Tuesday, June 7, 2016

I Still Get Surprised

   As a teen and through college, I babysat every moment I could spare away from my parents' farm and my year-round basketball commitments. Into my adulthood, I nannied when I wasn't teaching in an actual classroom setting. Now in my 10th year of being a mother to my own children, I would think with all that experience there's nothing about motherhood that could truly surprise me. I would be wrong.
   Today I took my sweet new guy to his 6-week check-up. It's been more than 3 years since I had one so small, so in preparation for his appointment, I printed off the CDC's recommended vaccine schedule for 2016. I wanted to see what they're recommending now so we could make an informed decision. I you've been reading my blog for long, you know I'm a research nerd. Vaccines are no exception. No, I don't read blogs or opinion pieces, I read VAERS, CDC reports, and scientific data. Facts. In my post, Why Taking Pain Meds Before Vaccines Can Hurt Not Help, I discussed my own family's history of vaccine reactions that led to this research. Because it bears repeating, I am not anti-vaccine. I think many vaccines are a great idea. I think the heavy metals, known carcinogens, and other nonsense put in vaccines as stabilizers are dangerous, and the recommended large number of shots given at once is reckless. So to be prepared for this appointment with our Rainbow today, I printed the CDC's vaccine schedule and my husband and I took a look to decide how we would proceed today. I. Was. Floored. At approximately the 2 months checkup, they recommend vaccinating for eight things. EIGHT!!! And that's not even counting the optional seasonal vaccines like the flu shot. I just could not fathom how the medical professionals could think such a heavy assault of germs injected directly into such a tiny body with an immune system just figuring out how to function outside the world would be a good idea, much less the incredible amount of chemicals and heavy metals at once. Surprised didn't cover what I felt. Terrified is closer.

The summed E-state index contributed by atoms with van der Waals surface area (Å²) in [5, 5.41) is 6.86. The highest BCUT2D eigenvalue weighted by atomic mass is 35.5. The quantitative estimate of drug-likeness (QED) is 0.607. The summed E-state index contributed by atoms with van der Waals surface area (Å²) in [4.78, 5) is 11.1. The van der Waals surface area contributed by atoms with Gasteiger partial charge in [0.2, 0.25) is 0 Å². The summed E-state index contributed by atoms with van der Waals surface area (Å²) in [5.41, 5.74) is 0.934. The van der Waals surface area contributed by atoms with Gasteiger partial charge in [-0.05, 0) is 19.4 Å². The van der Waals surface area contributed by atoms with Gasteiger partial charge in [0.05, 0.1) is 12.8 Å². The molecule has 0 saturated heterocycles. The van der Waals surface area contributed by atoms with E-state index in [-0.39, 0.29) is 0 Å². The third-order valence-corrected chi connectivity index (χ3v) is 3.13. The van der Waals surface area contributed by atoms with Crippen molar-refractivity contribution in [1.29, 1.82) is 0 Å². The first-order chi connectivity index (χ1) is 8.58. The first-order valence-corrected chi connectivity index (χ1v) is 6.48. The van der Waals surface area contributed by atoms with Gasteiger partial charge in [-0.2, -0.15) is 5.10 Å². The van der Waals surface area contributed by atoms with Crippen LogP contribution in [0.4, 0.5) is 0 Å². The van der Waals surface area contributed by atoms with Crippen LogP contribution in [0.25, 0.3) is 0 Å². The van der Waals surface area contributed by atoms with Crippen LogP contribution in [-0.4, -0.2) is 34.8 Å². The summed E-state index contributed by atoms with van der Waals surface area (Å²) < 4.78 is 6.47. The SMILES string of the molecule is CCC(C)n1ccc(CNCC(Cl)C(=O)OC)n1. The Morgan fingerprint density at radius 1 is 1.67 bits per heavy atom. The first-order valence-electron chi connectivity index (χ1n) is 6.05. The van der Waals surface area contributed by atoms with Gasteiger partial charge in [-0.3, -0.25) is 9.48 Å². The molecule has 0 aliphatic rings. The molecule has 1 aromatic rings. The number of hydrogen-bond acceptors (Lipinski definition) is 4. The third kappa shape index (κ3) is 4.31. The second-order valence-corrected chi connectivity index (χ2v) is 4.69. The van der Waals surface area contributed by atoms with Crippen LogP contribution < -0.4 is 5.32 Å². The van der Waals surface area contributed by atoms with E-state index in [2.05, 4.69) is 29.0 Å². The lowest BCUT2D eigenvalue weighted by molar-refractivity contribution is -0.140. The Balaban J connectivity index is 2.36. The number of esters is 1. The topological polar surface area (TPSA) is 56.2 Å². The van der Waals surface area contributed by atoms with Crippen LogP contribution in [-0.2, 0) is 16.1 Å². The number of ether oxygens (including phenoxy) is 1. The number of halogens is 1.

Now, I know plenty of babies are vaccinated on this schedule every single day and are just fine. GOOD FOR THEM! Seriously, I am so, so happy for those parents. But there are also a lot of babies who suffer dire consequences daily. Like I briefly described in my post, Walk A Mile, our fourth child was one of them, and he is far from an isolated event. Just take a look at VAERS, a government-run database tracking just a sample of serious adverse vaccine reactions, or ask to read the pamphlet that comes with the vaccine itself. Quite literally, healthy babies in the USA die every single day from vaccine injuries, and for all different reasons. My own nephew suffered profound vaccine injuries before it was discovered he had a very rare mitochondrial disorder and they stopped all vaccines. There is no extensive panel of testing that can screen a newborn for underlying issues that can drastically increase the likelihood of severe reactions to vaccines. It's just impossible, really, and yet the government still mandates vaccines in most states. It strikes me as such a Darwinistic approach to inject ALL and just see who comes out unscathed for the next round.

   I am so thankful for states that recognize parents' rights as valid, so we can make an informed decision either way. I know there are those who are rather extremist and not informed. They truly are few and far between as far as those who question and delay/selectively/refuse vaccinations. Those of us who are educated and informed on the facts tend to be quieter about our stances, because as soon as we do speak up we are immediately lumped into a group of blog-reading, celebrity-worshiping, ignorance-embracing conspiracy theorists. As with any non-mainstream view, society hears the big-mouth squeaky wheels who are striking out and causing a ruckus, not the majority. I am so thankful for pediatric practices(like ours!) who recognize there's validity in questioning the CDC schedule and are completely supportive of doing things a different way.


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